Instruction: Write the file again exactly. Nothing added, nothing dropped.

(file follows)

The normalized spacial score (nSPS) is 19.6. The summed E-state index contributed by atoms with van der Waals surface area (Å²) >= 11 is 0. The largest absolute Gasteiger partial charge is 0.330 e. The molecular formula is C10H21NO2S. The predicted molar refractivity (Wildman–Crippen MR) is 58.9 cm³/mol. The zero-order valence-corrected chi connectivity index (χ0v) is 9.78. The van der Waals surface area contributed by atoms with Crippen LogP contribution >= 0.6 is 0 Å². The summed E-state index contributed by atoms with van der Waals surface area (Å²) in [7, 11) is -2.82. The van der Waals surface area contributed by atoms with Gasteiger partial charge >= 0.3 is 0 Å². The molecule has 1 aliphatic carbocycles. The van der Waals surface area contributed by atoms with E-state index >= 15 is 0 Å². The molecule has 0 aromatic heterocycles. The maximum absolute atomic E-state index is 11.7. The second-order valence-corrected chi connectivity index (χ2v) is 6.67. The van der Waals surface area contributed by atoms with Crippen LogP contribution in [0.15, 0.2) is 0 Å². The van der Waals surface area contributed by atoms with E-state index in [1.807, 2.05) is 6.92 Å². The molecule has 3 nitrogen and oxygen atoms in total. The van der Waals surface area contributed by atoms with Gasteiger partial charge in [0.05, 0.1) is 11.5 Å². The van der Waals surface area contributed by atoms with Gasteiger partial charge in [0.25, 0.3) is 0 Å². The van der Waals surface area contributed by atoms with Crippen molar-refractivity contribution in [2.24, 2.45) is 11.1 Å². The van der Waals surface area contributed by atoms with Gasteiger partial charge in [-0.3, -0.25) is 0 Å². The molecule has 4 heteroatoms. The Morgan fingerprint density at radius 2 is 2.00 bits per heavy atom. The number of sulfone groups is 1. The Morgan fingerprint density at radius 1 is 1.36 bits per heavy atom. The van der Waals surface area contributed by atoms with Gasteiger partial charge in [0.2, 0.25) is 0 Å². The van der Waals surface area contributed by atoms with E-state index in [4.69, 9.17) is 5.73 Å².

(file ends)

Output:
The normalized spacial score (nSPS) is 19.6. The summed E-state index contributed by atoms with van der Waals surface area (Å²) >= 11 is 0. The largest absolute Gasteiger partial charge is 0.330 e. The molecular formula is C10H21NO2S. The predicted molar refractivity (Wildman–Crippen MR) is 58.9 cm³/mol. The zero-order valence-corrected chi connectivity index (χ0v) is 9.78. The van der Waals surface area contributed by atoms with Crippen LogP contribution >= 0.6 is 0 Å². The summed E-state index contributed by atoms with van der Waals surface area (Å²) in [7, 11) is -2.82. The van der Waals surface area contributed by atoms with Gasteiger partial charge >= 0.3 is 0 Å². The molecule has 1 aliphatic carbocycles. The van der Waals surface area contributed by atoms with E-state index >= 15 is 0 Å². The molecule has 0 aromatic heterocycles. The maximum absolute atomic E-state index is 11.7. The second-order valence-corrected chi connectivity index (χ2v) is 6.67. The van der Waals surface area contributed by atoms with Crippen LogP contribution in [0.15, 0.2) is 0 Å². The van der Waals surface area contributed by atoms with E-state index in [1.807, 2.05) is 6.92 Å². The molecule has 3 nitrogen and oxygen atoms in total. The van der Waals surface area contributed by atoms with Gasteiger partial charge in [0.05, 0.1) is 11.5 Å². The van der Waals surface area contributed by atoms with Gasteiger partial charge in [0.25, 0.3) is 0 Å². The van der Waals surface area contributed by atoms with Crippen molar-refractivity contribution in [2.24, 2.45) is 11.1 Å². The van der Waals surface area contributed by atoms with Gasteiger partial charge in [-0.3, -0.25) is 0 Å². The molecule has 4 heteroatoms. The Morgan fingerprint density at radius 2 is 2.00 bits per heavy atom. The number of sulfone groups is 1. The Morgan fingerprint density at radius 1 is 1.36 bits per heavy atom. The van der Waals surface area contributed by atoms with Gasteiger partial charge in [0.2, 0.25) is 0 Å². The van der Waals surface area contributed by atoms with E-state index in [4.69, 9.17) is 5.73 Å².